That's Clive Palmer, director and owner of Mineralogy Pty Ltd. and worth a few billion.
Like most mining industry fat cats, Palmer is naturally unhappy with the Australian government's proposed new resources tax. The industry has hit out with a series of ads purporting to show that the new tax will hurt Australia by scaring away foreign investment. And now that the government is striking back with ads of its own, Palmer has attacked the "wasteful use of taxpayer's money".
Hang on a minute! Isn't the mining industry wasting shareholders' money by running its ads? Oh, but that's to shore up shareholders' profits, which will surely be hit if the companies sit by and do nothing.
Why can't the same rule apply to the government, then? The government is merely running ads to shore up its future tax revenue, which will surely be hit if it does nothing to counter the industry's lobbying.
The industry lobby's scare campaign says Australia will lose out on investment with this tax, because investors will take their dollars to more favourable tax regimes. But with reports that other countries are planning to emulate Australia's example, where will those investment dollars go? Still scared? Ooga-booga!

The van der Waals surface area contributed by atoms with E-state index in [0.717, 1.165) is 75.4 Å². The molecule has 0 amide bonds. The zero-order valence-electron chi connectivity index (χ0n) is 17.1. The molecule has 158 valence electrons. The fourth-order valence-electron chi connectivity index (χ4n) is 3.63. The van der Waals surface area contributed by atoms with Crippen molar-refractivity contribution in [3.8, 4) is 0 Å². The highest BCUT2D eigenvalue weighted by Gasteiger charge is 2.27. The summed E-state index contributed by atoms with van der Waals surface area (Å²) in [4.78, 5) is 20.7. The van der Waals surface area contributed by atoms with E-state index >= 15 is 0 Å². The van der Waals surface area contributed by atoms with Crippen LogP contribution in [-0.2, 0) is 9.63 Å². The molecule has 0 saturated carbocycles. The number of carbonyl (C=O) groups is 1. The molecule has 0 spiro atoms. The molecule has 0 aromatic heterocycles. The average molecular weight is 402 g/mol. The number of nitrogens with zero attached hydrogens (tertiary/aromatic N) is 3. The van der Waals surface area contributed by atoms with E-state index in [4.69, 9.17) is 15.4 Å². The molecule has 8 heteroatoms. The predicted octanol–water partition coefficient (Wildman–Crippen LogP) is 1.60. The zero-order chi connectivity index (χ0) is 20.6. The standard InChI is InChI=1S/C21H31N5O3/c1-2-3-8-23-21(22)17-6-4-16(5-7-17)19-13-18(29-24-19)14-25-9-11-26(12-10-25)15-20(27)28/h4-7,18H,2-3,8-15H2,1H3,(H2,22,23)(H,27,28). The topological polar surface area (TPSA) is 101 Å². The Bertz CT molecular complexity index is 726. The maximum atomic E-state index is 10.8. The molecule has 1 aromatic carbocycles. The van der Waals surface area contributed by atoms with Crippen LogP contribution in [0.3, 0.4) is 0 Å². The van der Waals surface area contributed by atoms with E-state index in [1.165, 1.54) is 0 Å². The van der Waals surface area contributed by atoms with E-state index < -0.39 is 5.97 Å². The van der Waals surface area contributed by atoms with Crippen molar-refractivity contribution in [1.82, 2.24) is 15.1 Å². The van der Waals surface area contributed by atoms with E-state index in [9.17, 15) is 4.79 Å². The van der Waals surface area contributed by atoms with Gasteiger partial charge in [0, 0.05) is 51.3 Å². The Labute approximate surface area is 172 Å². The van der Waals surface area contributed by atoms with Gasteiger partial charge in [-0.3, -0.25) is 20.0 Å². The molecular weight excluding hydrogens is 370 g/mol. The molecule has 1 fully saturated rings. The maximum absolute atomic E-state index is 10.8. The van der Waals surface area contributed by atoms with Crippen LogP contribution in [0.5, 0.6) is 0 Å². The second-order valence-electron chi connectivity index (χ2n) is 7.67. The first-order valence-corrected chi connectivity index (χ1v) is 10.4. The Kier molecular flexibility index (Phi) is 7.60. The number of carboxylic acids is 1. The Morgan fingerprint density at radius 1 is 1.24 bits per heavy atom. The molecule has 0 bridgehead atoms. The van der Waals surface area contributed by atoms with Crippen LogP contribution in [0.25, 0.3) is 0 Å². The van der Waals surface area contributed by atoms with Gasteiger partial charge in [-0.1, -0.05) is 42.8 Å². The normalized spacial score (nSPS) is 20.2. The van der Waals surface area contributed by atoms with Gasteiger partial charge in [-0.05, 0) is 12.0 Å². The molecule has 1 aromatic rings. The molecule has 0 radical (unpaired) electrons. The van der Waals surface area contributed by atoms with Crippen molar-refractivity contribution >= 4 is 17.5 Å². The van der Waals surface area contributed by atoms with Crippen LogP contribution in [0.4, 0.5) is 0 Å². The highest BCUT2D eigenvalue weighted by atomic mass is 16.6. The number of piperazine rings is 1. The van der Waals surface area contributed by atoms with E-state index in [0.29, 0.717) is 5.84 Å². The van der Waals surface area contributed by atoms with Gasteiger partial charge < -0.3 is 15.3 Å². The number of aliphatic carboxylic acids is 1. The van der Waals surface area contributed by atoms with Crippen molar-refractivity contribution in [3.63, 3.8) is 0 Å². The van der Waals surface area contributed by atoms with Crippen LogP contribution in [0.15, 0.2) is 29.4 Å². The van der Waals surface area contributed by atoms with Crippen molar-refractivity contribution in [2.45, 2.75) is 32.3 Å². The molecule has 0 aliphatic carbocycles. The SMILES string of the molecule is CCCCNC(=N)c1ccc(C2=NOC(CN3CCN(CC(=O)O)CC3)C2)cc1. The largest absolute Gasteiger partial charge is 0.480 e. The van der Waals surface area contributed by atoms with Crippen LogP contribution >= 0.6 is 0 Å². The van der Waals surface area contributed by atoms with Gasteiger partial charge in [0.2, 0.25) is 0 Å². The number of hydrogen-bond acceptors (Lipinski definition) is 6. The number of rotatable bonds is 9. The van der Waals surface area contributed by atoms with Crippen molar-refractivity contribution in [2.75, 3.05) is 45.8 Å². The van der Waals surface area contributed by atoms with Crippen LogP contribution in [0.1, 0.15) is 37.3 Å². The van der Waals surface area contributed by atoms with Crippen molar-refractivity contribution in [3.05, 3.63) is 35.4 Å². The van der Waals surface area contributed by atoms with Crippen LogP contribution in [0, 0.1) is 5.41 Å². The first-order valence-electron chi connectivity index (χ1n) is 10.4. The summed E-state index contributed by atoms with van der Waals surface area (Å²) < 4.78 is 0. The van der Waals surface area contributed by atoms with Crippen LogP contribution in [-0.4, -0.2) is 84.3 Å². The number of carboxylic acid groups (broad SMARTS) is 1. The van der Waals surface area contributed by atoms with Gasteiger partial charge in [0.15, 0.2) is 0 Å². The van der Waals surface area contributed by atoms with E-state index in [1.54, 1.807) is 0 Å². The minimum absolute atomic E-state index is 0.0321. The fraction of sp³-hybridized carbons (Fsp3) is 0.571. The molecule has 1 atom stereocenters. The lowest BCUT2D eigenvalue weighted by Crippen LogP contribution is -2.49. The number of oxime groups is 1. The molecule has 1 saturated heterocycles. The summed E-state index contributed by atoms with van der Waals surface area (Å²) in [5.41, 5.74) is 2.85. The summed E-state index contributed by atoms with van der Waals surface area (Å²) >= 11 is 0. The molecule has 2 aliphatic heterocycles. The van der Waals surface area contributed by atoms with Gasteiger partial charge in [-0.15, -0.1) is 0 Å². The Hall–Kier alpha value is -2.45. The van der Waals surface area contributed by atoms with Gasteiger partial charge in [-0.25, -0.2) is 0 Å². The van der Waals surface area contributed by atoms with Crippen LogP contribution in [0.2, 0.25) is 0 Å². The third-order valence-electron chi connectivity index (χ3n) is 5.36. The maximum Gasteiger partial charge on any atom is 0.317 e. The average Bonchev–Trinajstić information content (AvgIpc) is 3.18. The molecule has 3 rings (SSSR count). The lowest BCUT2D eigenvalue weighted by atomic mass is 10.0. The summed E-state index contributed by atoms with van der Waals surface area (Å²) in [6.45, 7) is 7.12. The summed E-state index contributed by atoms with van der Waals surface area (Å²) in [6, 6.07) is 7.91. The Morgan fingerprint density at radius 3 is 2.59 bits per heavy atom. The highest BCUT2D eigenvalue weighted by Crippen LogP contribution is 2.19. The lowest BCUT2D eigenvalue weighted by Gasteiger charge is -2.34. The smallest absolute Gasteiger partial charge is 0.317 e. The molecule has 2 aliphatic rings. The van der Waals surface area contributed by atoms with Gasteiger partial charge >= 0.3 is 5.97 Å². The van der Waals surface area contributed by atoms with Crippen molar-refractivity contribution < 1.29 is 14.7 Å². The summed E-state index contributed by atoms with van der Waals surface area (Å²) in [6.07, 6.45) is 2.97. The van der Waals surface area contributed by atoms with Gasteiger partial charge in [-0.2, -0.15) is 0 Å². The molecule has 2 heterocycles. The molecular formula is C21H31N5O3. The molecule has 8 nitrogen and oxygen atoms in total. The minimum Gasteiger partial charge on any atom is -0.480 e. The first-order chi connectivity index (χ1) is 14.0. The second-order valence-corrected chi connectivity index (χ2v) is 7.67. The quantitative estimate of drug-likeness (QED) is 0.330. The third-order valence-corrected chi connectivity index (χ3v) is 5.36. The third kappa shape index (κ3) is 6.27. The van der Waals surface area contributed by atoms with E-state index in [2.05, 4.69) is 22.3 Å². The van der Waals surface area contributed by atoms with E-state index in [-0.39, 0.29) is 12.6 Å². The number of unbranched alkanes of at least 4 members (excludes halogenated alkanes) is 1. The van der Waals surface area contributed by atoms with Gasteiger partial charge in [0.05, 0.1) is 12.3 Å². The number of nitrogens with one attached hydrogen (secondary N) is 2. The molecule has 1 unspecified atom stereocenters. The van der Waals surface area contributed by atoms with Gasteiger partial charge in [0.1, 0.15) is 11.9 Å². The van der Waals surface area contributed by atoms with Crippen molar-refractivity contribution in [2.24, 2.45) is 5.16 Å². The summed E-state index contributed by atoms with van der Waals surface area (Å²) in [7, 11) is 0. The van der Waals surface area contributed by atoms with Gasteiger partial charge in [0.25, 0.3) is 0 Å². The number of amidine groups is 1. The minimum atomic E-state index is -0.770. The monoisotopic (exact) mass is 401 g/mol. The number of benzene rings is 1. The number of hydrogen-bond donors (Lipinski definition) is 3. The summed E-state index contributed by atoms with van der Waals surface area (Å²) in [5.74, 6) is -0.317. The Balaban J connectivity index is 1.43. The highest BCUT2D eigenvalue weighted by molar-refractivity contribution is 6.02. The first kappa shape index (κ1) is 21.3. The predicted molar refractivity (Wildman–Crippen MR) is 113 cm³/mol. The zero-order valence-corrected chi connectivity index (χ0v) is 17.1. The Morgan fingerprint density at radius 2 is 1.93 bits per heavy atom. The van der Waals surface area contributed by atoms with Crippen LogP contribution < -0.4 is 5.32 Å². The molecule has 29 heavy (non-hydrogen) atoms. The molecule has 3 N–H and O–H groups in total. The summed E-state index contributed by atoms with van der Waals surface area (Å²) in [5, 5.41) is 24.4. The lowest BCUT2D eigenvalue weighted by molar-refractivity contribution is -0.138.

I'm with the government on this one. I own shares in resources companies, but I'm not about to be fooled by the industry's arguments. We need to build back the budget surplus and the resources boom is the best vehicle to do that. The government missed the chance to make some money off the last resources boom. They shouldn't let the next one slip. These companies pay less tax in Australia than in other countries. More importantly, they pay tax at a lower rate than I do. Let them pull their weight, say I. They're not about to go anywhere else. After a bit of bluster, they'll stay on and pay the tax.
I've contributed to GetUp!'s campaign to counter the industry's spin, and I'll be letting the government and my MP know where I stand. Nobody holds a gun to my head. Certainly not a fat cat.